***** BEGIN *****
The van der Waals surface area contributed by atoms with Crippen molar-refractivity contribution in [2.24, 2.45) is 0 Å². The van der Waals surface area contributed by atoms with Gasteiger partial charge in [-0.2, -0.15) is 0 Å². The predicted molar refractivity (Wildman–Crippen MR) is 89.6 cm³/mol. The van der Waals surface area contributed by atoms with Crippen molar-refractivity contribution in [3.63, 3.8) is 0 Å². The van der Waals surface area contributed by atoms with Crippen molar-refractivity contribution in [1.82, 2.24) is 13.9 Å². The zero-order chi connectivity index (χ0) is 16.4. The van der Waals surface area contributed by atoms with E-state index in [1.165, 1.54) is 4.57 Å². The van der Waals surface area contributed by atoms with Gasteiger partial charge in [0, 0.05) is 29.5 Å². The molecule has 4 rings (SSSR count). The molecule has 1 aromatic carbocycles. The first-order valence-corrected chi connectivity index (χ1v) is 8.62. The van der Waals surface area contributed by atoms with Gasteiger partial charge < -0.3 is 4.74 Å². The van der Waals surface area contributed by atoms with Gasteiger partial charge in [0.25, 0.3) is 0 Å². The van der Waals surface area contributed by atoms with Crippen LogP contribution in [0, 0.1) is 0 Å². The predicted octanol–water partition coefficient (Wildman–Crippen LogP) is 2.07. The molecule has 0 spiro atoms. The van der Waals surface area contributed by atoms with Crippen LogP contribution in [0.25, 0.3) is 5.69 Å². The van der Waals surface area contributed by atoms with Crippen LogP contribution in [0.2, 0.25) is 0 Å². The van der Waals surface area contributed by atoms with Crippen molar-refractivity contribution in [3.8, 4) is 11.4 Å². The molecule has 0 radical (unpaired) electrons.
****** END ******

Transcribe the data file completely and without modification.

The van der Waals surface area contributed by atoms with Crippen molar-refractivity contribution in [2.24, 2.45) is 0 Å². The van der Waals surface area contributed by atoms with Gasteiger partial charge in [-0.2, -0.15) is 0 Å². The predicted molar refractivity (Wildman–Crippen MR) is 89.6 cm³/mol. The van der Waals surface area contributed by atoms with Crippen molar-refractivity contribution in [3.63, 3.8) is 0 Å². The van der Waals surface area contributed by atoms with Crippen molar-refractivity contribution in [1.82, 2.24) is 13.9 Å². The zero-order chi connectivity index (χ0) is 16.4. The van der Waals surface area contributed by atoms with E-state index in [1.165, 1.54) is 4.57 Å². The van der Waals surface area contributed by atoms with Gasteiger partial charge in [0, 0.05) is 29.5 Å². The molecule has 4 rings (SSSR count). The molecule has 1 aromatic carbocycles. The first-order valence-corrected chi connectivity index (χ1v) is 8.62. The van der Waals surface area contributed by atoms with Gasteiger partial charge < -0.3 is 4.74 Å². The van der Waals surface area contributed by atoms with Gasteiger partial charge in [0.25, 0.3) is 0 Å². The van der Waals surface area contributed by atoms with Crippen LogP contribution in [0, 0.1) is 0 Å². The predicted octanol–water partition coefficient (Wildman–Crippen LogP) is 2.07. The molecule has 0 spiro atoms. The van der Waals surface area contributed by atoms with Crippen LogP contribution in [0.25, 0.3) is 5.69 Å². The van der Waals surface area contributed by atoms with Crippen LogP contribution in [0.2, 0.25) is 0 Å². The van der Waals surface area contributed by atoms with Crippen molar-refractivity contribution in [3.8, 4) is 11.4 Å². The molecule has 0 radical (unpaired) electrons.